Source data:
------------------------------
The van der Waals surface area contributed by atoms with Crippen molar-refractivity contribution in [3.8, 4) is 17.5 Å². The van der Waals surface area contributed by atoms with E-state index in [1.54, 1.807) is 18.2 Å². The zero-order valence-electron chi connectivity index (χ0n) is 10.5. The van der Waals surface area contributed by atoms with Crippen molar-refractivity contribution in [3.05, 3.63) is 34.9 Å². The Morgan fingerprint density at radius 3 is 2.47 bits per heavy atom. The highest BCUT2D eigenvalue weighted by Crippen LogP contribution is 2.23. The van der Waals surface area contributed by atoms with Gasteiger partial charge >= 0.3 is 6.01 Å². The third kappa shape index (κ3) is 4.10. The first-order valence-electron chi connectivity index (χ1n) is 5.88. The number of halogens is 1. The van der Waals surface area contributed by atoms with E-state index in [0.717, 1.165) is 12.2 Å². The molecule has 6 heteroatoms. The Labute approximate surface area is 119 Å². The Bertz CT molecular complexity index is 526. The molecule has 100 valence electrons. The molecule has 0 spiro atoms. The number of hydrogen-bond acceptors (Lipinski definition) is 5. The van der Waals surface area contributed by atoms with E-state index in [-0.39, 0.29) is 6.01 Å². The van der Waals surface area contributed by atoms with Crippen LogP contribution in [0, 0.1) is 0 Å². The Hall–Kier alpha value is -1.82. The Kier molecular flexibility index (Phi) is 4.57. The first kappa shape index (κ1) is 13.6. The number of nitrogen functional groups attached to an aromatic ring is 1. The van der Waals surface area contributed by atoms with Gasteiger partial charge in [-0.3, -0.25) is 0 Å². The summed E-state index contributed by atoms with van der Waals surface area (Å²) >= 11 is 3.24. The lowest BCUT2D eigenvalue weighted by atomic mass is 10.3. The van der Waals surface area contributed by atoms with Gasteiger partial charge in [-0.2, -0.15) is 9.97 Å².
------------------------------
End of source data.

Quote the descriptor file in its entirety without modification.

The van der Waals surface area contributed by atoms with Crippen molar-refractivity contribution in [3.8, 4) is 17.5 Å². The van der Waals surface area contributed by atoms with E-state index in [1.54, 1.807) is 18.2 Å². The zero-order valence-electron chi connectivity index (χ0n) is 10.5. The van der Waals surface area contributed by atoms with Crippen molar-refractivity contribution in [3.05, 3.63) is 34.9 Å². The Morgan fingerprint density at radius 3 is 2.47 bits per heavy atom. The highest BCUT2D eigenvalue weighted by Crippen LogP contribution is 2.23. The van der Waals surface area contributed by atoms with Gasteiger partial charge >= 0.3 is 6.01 Å². The third kappa shape index (κ3) is 4.10. The first-order valence-electron chi connectivity index (χ1n) is 5.88. The number of halogens is 1. The van der Waals surface area contributed by atoms with E-state index in [0.717, 1.165) is 12.2 Å². The molecule has 6 heteroatoms. The Labute approximate surface area is 119 Å². The Bertz CT molecular complexity index is 526. The molecule has 100 valence electrons. The molecule has 0 spiro atoms. The number of hydrogen-bond acceptors (Lipinski definition) is 5. The van der Waals surface area contributed by atoms with E-state index in [-0.39, 0.29) is 6.01 Å². The van der Waals surface area contributed by atoms with Crippen LogP contribution in [0, 0.1) is 0 Å². The Hall–Kier alpha value is -1.82. The Kier molecular flexibility index (Phi) is 4.57. The first kappa shape index (κ1) is 13.6. The number of nitrogen functional groups attached to an aromatic ring is 1. The van der Waals surface area contributed by atoms with Gasteiger partial charge in [-0.3, -0.25) is 0 Å². The summed E-state index contributed by atoms with van der Waals surface area (Å²) >= 11 is 3.24. The lowest BCUT2D eigenvalue weighted by atomic mass is 10.3. The van der Waals surface area contributed by atoms with Gasteiger partial charge in [-0.2, -0.15) is 9.97 Å².